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There is on record a single acre, near Garberville, which yielded in the mill 1,431,530 feet in lumber. There was sufficient lum ber on this acre to have covered it with a solid block of frame dwellings ten stories high. A redwood tree of average size, say five feet in diameter at the butt, furnishes enough lumber to build an ordinary cottage, and many trees have been cut each of which would suffice for half a dozen such houses. One tree is on rec ord as having scaled 66,500 feet. A tree was felled in a lumber camp near Eureka in 1898 which was 16 feet in diameter inside the bark, and which scaled over 100,000 feet, and there is stand ing in the same neighborhood, a tree 22 feet in diameter which scales nearly twice as much. Such examples of wonderful yield might be multiplied to any extent, but this would merely involve repetition.

The redwood strip is composed of the westernmost of the Coast ranges, with the valleys between them. It is narrow at the north, in Del Norte county, where it is not over five to six miles in breadth. It widens in Humboldt county to an average of 10 to 12 miles; then south of Eel river, in the southern part of the county, its continuity is broken for a few miles. At the north edge of Mendocino county it commences again, and in the cen tral part of that county attains it greatest breadth, of perhaps 20 miles. Farther south, especially in Sonoma county, the red woods scatter, being found in detached clumps and groves, which become more and more scattering southward. The trees, how ever, remain as large as elsewhere.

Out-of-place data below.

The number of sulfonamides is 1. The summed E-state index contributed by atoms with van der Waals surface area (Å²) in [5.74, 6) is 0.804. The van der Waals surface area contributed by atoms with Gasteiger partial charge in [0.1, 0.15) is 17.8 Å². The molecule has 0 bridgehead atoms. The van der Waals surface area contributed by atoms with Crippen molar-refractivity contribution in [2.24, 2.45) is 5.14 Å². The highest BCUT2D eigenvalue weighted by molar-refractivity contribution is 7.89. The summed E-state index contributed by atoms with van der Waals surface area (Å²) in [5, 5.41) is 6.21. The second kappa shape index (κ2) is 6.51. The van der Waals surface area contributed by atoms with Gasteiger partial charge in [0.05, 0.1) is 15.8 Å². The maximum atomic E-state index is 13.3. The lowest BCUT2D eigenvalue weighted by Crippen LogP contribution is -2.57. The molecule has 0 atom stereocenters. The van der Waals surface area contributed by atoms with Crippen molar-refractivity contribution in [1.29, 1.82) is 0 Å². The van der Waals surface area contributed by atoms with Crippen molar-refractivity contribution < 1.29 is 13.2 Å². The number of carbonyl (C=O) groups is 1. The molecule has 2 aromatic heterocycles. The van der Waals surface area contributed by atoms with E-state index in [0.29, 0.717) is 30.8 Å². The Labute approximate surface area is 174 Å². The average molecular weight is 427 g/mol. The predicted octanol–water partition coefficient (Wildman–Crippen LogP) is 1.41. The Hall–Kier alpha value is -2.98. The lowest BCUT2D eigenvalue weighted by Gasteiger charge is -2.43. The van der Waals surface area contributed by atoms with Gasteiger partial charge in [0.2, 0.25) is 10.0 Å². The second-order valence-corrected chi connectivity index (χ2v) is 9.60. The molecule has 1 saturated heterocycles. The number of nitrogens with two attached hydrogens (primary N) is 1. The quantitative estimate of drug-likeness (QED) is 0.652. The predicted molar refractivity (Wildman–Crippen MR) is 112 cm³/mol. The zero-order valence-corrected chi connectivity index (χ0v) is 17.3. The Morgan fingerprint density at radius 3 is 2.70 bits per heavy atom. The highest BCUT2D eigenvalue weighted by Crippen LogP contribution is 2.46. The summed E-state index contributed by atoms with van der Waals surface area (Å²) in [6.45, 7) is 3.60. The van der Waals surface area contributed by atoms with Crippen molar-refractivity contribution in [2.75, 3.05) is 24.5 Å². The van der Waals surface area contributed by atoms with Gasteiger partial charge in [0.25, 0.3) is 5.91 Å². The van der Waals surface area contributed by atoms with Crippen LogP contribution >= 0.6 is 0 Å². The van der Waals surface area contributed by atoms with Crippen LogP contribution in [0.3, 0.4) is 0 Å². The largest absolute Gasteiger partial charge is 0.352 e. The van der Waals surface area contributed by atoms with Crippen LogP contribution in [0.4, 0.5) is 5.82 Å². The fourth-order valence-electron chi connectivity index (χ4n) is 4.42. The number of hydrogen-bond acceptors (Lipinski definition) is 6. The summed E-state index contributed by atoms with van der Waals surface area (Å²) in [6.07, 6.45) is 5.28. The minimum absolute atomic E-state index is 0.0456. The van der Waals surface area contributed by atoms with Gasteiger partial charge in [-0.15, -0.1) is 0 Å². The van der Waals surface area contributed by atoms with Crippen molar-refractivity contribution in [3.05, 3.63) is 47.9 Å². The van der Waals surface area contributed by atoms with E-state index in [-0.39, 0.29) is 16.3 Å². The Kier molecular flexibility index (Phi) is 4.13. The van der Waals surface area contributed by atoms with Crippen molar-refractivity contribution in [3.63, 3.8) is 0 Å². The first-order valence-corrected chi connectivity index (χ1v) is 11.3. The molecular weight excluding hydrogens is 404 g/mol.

The closest and finest growth is in Humboldt county, near the northern end. That portion in Mendocino and Sonoma counties is not as heavy or continuous, nor are the trees as valuable for lumber, as they branch lower down. The wood is, however, of slower growth, is denser and harder, and perhaps more durable. The best lumber and the heaviest growth is everywhere in the valleys and on the flats. On the hillsides the trees are smaller and not so close. Nowhere is there any young growth. The youngest trees, which are found only in the northern portion of the belt, are several hundred years of age.

When the timber has been cut there is no sign of reproduction from seed. In many localities sprouts are growing from stumps in the cut areas, but even this form of reproduction is limited. Indeed, everything appears to indicate that for some reason, probably a progressive drying of the climate, the present environ ment is not favorable to the growth of redwood, and that with the clearing away of the present forests the end of the species as a source of lumber will be at hand.

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